Slow and sticky snail study to benefit agriculture
21 Jan 2020
A USC PhD student is looking for clues in snail mucus trails to find out how the small invertebrates communicate with each other.
Funded through a scholarship from the Grains Research and Development Corporation, Kate Ballard’s PhD project ‘Molecular components and bioactivity of land snail trail mucus’ aims to unlock snail secrets for the benefit of agriculture.
“Snails cost Australia’s grain and legume industry more than $40 million every year and have an impact on export opportunities, particularly China,” Kate said.
“Some grain growers can spend up to $100,000 every year just on keeping snails out of the crops.”
The PhD study being carried out at USC’s Genecology Research Centre involves collecting selected snail tissues and proteins in snail mucus trails, then comparing the data sets between breeding and non-breeding season.
“As everyone knows, snails move very, very slowly, so waiting for them to move and monitoring them to see if they leave behind a mucus trail that’s of use to my research is not a quick process,” said Kate, whose research is being supervised by USC Associate Professor of Molecular Biology Scott Cummins.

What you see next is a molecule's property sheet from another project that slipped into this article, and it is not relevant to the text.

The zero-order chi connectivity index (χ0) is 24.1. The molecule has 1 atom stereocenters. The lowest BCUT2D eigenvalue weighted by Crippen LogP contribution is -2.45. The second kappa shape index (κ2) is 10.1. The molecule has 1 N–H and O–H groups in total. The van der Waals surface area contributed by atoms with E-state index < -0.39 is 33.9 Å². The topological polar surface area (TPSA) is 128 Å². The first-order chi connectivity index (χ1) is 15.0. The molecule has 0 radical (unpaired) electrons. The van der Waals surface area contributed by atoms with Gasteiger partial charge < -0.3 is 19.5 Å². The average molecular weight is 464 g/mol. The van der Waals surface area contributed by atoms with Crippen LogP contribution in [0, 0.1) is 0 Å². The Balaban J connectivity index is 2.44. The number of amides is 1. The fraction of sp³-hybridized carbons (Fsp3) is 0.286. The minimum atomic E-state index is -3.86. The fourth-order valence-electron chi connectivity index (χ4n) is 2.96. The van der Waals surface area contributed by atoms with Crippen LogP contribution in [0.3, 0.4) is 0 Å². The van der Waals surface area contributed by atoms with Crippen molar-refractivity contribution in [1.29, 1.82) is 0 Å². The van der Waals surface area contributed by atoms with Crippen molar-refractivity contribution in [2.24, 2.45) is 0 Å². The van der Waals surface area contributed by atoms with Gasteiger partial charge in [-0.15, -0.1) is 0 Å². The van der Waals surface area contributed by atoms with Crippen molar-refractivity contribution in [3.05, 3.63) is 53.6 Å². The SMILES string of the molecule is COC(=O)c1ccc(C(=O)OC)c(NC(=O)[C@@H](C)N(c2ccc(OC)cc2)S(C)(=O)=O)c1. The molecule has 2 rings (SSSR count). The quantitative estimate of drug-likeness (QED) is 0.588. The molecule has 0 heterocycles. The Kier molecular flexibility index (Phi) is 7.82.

“It could take some months to collect the data necessary, but once it’s finalised, I’ll be able to conduct some behavioural experiments to see how snails respond to any proteins which might be used as pheromones in chemical communication, which I hope to be able to identify.
“We know that insects use pheromones to communicate, and that’s now a commonly used pest control technique where pheromones are synthetically made to lure pests and catch them.
“The idea behind this research is to be able to achieve a similar option for grain farmers in southern areas of Australia who struggle with the cost of pest snails.”
A mother of three, Kate returned to study in her mid-40s to pursue a Psychology Honours degree at USC when her career took a turn.
“I had always wanted to do science-based work, so abandoned the psychology study for invertebrate ecology and it was there that I got involved in a special research project focusing on garden snails,” she said.
“As odd as it sounds, the garden snail research was life-changing for me and it really cemented my love for research.
“I could recognise the need for more proactive science around the snail issue in Australian agriculture and that’s what encouraged me to pursue this PhD project.”
Kate is also one of three 2019 recipients of a $4,000 Rotary Postgraduate Scholarship awarded by the Rotary University of the Sunshine Coast Community Fund.
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